Ditching LastPass - part 2


This is part two of a tutorial in which I talk about my escape from the clutches of LastPass. You can read part one here.



KeePassXC is a community fork of KeePassX, the cross-platform port of KeePass for Windows. KeePassXC can store your passwords safely, and they can be accessed without an Internet connection. It is open source and is published under the terms of the GNU General Public License.

Downloads are available for Windows, macOS, and various Linux distributions. If you happen to be running Mageia, I have an RPM you can use here.

Installing on Linux

This varies depending on your distro of course. For an RPM based distribution, you can download the package and run:

$ dnf install keepassxc-2.*rpm

Older RPM based distros may not have "dnf" yet, so you will need to use "yum":

$ yum localinstall keepassxc-2*rpm

If you're using a Debian/Ubuntu derivative, you need to add the repository to sources.list and then install with apt-get install.

Export the LastPass database

If you're currently using LastPass, you will need to export its database to a CSV file. Take note! The exported database is not encrypted!! On most recent Linux distros, /tmp is a RAM disk, so that's probably the safest place to put it while you're working on converting. Keep in mind though, that if you reboot for any reason you will lose the file that you're working on.

In LastPass, bring up the menu, then select More options, followed by Export.

LastPass export

When you're presented with the CSV data, I suggest copying and pasting the output into any plain text editor. If you choose to save the page to disk, you'll wind up with some funky HTML and will have to clean it up before importing into KeePassXC.

Don't worry about column names or order, leave the column names in tact, and make sure you have valid CSV data like this:

CSV in text editor

First run

The first time you run KeePassXC, you will be prompted to create a new database. Click "Import from CSV" on this screen.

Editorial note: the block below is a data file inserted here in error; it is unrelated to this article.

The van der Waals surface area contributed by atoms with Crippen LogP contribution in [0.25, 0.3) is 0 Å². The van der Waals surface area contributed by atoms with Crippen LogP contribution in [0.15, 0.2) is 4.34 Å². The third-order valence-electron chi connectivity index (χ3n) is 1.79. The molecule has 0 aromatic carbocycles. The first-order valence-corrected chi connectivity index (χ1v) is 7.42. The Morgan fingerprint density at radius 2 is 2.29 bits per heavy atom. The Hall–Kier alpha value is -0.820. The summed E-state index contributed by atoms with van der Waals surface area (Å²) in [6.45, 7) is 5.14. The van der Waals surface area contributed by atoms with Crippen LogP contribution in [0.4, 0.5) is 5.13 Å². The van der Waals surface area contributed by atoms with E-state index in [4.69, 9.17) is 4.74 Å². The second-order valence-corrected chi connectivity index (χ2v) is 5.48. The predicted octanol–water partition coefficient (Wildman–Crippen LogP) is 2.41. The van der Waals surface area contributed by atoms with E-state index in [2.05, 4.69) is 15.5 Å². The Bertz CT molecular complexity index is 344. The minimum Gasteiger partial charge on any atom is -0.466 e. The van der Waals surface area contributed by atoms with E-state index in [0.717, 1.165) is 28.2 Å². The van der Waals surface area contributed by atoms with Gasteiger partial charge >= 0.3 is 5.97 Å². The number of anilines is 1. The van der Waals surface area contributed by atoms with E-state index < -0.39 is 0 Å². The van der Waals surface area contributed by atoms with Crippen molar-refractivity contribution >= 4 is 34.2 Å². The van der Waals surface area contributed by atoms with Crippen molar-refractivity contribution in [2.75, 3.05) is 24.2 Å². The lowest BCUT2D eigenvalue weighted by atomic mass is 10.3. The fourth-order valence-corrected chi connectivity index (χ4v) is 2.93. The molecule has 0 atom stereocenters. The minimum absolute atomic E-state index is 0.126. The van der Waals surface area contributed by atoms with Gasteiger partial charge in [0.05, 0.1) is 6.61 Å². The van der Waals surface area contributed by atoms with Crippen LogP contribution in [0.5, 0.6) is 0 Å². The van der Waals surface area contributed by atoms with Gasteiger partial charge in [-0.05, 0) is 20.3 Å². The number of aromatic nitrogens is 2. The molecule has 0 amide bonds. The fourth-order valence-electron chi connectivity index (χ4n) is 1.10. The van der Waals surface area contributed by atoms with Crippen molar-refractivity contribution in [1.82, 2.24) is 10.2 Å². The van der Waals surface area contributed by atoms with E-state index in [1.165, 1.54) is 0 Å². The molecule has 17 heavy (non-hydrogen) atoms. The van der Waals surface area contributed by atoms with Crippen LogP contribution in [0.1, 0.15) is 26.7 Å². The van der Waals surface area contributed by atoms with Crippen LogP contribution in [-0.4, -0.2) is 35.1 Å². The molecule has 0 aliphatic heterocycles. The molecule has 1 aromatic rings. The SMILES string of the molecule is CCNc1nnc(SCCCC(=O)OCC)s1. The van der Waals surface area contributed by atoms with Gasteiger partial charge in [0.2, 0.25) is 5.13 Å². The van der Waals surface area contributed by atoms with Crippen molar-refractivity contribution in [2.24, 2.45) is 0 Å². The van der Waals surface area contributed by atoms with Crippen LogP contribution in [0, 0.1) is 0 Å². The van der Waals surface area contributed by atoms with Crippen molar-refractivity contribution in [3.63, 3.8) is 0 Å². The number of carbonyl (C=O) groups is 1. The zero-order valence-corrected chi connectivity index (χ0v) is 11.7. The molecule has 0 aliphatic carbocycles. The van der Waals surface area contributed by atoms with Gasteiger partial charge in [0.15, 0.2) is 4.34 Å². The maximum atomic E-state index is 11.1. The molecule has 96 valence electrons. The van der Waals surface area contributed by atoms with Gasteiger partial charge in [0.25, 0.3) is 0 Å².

first run keepassxc

After providing a CSV file, you need to set a password for your new database. This password should be something you can remember and type as you'll be entering it on a regular basis. Alternatively, you can use a Key file, or use both. I tend to stick with just a password personally.

import csv

The next screen allows you to set how the data is imported. First, click the checkbox for "First record has field names". Then set the Column layout as shown.

column layout

finished import

Finally, save your database to the sync'd folder you set up in Part One of this tutorial.

Configure KeePassXC

I suggest going to the KeePassXC Application Settings (Tools->Settings) and checking off "Automatically save on exit" and "Automatically save after every change". This will save some of your sanity.

KeePass Tusk

Tusk adds read-only KeePass functionality to recent versions of Firefox. Install it like any other Firefox Addon from the Addons site.

tusk setup

In the Tusk settings, navigate to "Manage Databases". At the bottom is a "File System" option. Enable that, then click "ADD URL SOURCE" to use your local KeePass database.

tusk filesystem

Now when you need to log into a web site using one of your saved passwords, click the Tusk icon. You will be prompted to enter your database password.

enter database password in tusk

Then you are presented with a list of matching sites to choose from. Click the magic wand icon for the right site.

site list

The form should automagically fill in. If it doesn't you can use the Copy icon to copy the password to the clipboard and enter it that way.

yahoo login

Next up... Android

Part Three of this tutorial will focus on setting up SyncThing and KeeShare on an Android device.


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